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SQL for Marketers: 7 Essential SQL Queries Every Ecommerce Marketer Must Know

SQL for Marketers: 7 Essential SQL Queries Every Ecommerce Marketer Must Know

Every click, every purchase, and every customer interaction holds the key to unlocking your brand’s potential.

With SQL (Structured Query Language), you no longer need to rely on guesswork or wait for reports from technical teams. Instead, you can use SQL for marketers to make data-driven decisions that are both timely and effective.

In this article, we’ll share the most useful SQL queries for ecommerce marketing and how you can put this data into action. Triple Whale lets you chat with your data so you don’t have to write SQL queries from scratch. But experimenting with beginner SQL will help you use Triple Whale to ask the right questions about your data.

7 Essential SQL Queries for Ecommerce Marketers

Mastering certain SQL queries gives you the power to directly influence and optimize every aspect of your marketing strategy. Let’s dive into the most essential SQL queries that will help you proactively shape your campaigns for maximum impact and profitability.

1. Top Products Sold Yesterday

Knowing exactly which products are flying off the shelves can dramatically enhance your marketing strategies. Once you’ve pinpointed yesterday’s top-selling items, you can quickly adapt your tactics to capitalize on current trends.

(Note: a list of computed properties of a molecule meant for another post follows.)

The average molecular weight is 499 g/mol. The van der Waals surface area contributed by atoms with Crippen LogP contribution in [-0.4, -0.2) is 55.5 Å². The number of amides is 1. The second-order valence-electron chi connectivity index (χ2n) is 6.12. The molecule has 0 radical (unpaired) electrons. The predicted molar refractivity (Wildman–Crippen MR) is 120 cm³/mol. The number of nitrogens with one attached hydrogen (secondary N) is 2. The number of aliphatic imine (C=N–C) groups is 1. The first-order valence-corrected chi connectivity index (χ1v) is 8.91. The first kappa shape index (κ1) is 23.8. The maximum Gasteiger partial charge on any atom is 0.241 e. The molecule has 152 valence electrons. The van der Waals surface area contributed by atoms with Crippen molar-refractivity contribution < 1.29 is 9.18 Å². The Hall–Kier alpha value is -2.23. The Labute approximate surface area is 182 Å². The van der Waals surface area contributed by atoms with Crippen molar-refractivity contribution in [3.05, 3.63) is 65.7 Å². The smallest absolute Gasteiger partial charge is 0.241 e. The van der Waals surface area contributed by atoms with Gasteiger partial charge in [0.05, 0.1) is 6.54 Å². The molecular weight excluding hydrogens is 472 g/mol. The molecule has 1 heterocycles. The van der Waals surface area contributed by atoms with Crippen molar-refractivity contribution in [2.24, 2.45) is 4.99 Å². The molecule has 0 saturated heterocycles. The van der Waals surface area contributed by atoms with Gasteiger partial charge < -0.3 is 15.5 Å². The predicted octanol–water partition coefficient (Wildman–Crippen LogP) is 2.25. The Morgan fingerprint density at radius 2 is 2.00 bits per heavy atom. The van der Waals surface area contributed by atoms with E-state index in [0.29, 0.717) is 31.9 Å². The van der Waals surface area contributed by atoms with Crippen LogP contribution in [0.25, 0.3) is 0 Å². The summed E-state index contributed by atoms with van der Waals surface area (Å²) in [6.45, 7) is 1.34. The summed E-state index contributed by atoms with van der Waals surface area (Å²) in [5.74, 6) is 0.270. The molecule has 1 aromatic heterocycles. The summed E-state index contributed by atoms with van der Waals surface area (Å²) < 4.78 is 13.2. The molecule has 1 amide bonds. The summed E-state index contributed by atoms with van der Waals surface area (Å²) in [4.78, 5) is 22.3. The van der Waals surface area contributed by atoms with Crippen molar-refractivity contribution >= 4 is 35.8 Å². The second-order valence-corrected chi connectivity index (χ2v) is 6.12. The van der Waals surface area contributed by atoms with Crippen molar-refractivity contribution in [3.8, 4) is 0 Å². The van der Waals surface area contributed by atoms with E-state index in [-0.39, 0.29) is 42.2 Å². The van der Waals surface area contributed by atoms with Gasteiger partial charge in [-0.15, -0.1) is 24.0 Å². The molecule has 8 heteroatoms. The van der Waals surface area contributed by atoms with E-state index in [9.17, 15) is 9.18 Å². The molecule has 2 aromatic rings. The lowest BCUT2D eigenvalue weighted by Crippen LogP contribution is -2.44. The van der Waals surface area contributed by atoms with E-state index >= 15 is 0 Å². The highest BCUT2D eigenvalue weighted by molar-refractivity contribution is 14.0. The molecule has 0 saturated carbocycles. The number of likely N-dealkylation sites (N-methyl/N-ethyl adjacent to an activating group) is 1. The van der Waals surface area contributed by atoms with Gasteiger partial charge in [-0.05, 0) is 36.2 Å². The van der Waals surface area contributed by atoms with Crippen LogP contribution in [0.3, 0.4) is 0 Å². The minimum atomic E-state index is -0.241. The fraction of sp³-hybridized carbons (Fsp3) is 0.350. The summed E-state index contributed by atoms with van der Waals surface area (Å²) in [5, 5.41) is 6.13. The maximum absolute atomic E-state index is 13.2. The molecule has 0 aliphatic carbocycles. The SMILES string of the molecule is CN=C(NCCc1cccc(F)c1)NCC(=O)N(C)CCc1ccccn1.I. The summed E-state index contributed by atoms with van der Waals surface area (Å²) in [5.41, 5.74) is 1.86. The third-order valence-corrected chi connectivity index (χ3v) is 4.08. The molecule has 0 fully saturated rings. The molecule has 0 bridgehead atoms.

With this data, you can:

  • See which products are gaining traction, allowing for swift marketing adjustments.
  • Redirect your marketing resources more efficiently by focusing on what’s currently popular.

The SQL query you need pulls product IDs along with the total quantities sold the previous day, sorts this data in descending order to highlight top performers, and presents it in an easily digestible format.

Below is what this query could look like. Remember that your organization might use different names for databases and variables, so the SQL queries we share throughout this article are just templates.

SELECT product_id, SUM(quantity) AS total_sold 

FROM sales 

WHERE sale_date = CURRENT_DATE - INTERVAL 1 DAY 

GROUP BY product_id 

ORDER BY total_sold DESC;

Here are practical ways you can act on this data:

  • Highlight top sellers in ads: Use these insights to feature top-selling products in your online ads or email marketing. This can help increase click-through (CTR) and conversion rates (CVR).